[Taxacom] iSpecies with Wikipedia

Burkhalter, Roger J. rjb at ou.edu
Thu Mar 27 14:50:19 CDT 2008

I, for one, could really use a one-stop location for all of my classification needs. As a contributor of invertebrate paleontology data to distributed databases and user of these data sets, I find the disparity of the various databases maddening. When I am entering data that needs higher level classification, I often have several tabs open on my browser to different distributed databases (GBIF, PaleoPortal, the Paleobiology database, etc.) and/or web sites (wikispecies, Google scholar, etc.). One may be good for brachiopods, another for ostracodes, another for echinoderms. None are good or at least consistent from one group to another. Several have decades old data or incomplete higher level classifications. Mollusks are probably the worse when trying to resolve fossil and modern higher level classifications. I usually use Google scholar and whatever journals our library has to check frequency in recent usage and thus have a vague idea of consensus for taxa I know little about.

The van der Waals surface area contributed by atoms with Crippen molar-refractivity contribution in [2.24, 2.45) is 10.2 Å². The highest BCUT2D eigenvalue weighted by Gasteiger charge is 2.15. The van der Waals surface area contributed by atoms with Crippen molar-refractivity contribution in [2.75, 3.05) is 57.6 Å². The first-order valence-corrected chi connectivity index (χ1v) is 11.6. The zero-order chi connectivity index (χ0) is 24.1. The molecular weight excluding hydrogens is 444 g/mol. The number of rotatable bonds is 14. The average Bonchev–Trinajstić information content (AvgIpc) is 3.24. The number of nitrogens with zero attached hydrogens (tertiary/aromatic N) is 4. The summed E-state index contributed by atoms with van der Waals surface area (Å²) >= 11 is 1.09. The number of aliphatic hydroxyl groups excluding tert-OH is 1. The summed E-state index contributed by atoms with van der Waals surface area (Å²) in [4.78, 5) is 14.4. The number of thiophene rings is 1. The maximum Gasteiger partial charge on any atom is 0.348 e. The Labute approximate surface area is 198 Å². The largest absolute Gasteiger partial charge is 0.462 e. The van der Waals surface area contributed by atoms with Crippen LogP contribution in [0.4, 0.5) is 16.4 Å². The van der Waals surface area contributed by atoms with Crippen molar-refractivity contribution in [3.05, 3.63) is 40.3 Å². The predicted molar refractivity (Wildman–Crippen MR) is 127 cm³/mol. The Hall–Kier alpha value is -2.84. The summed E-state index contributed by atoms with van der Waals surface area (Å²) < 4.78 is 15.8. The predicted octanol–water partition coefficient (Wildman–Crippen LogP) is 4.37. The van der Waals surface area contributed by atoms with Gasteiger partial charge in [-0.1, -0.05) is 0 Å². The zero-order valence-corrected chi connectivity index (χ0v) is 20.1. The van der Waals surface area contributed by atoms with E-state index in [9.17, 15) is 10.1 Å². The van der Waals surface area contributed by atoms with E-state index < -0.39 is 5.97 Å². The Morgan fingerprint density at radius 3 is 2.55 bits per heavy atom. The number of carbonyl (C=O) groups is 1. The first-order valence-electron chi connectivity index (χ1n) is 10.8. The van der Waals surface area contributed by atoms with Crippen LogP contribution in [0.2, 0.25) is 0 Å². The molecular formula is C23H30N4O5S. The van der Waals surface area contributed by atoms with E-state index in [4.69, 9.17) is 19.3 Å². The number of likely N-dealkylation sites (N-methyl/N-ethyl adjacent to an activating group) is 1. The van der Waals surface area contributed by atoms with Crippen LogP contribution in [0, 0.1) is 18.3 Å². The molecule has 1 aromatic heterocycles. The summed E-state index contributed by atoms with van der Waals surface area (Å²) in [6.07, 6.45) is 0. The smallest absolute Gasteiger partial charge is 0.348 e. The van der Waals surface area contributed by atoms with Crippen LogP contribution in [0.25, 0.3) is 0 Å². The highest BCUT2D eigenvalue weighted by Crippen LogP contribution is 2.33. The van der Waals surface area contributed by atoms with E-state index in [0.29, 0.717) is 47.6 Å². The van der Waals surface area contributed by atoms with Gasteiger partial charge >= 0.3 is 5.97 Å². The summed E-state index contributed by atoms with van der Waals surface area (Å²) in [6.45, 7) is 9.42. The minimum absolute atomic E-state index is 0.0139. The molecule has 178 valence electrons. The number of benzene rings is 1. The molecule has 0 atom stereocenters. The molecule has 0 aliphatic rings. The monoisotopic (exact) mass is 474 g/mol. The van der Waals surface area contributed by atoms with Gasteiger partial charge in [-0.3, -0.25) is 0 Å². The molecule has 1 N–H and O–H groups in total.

However, this method is probably contributing to the problem. A single place to look would be the solution. Once the EoL or whoever ends up with such a solution has a viable grasp on living critters, perhaps extending the list back into the fossil record would come next (especially for those with no living representatives).

Roger J. Burkhalter
Collections Manager, Invertebrate Paleontology
Oklahoma Museum of Natural History
University of Oklahoma

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